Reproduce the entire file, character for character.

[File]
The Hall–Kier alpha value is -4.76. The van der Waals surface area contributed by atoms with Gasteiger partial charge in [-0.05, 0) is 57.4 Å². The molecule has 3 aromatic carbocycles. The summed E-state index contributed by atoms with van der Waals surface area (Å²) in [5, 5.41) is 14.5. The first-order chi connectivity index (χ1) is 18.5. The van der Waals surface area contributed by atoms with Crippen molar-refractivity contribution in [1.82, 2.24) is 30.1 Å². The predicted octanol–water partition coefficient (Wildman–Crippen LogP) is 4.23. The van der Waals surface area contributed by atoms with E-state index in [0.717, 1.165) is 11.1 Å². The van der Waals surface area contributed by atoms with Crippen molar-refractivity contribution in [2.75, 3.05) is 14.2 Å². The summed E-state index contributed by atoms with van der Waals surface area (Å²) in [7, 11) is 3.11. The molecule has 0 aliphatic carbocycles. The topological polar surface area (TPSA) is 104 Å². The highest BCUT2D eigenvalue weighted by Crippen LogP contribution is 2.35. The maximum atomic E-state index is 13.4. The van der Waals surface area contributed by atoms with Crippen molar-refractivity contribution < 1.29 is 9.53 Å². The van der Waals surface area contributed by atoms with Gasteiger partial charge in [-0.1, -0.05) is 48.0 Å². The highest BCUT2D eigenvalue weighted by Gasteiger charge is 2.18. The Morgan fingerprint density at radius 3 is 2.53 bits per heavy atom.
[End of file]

The Hall–Kier alpha value is -4.76. The van der Waals surface area contributed by atoms with Gasteiger partial charge in [-0.05, 0) is 57.4 Å². The molecule has 3 aromatic carbocycles. The summed E-state index contributed by atoms with van der Waals surface area (Å²) in [5, 5.41) is 14.5. The first-order chi connectivity index (χ1) is 18.5. The van der Waals surface area contributed by atoms with Crippen molar-refractivity contribution in [1.82, 2.24) is 30.1 Å². The predicted octanol–water partition coefficient (Wildman–Crippen LogP) is 4.23. The van der Waals surface area contributed by atoms with E-state index in [0.717, 1.165) is 11.1 Å². The van der Waals surface area contributed by atoms with Crippen molar-refractivity contribution in [2.75, 3.05) is 14.2 Å². The summed E-state index contributed by atoms with van der Waals surface area (Å²) in [7, 11) is 3.11. The molecule has 0 aliphatic carbocycles. The topological polar surface area (TPSA) is 104 Å². The highest BCUT2D eigenvalue weighted by Crippen LogP contribution is 2.35. The maximum atomic E-state index is 13.4. The van der Waals surface area contributed by atoms with Crippen molar-refractivity contribution < 1.29 is 9.53 Å². The van der Waals surface area contributed by atoms with Gasteiger partial charge in [-0.1, -0.05) is 48.0 Å². The highest BCUT2D eigenvalue weighted by Gasteiger charge is 2.18. The Morgan fingerprint density at radius 3 is 2.53 bits per heavy atom.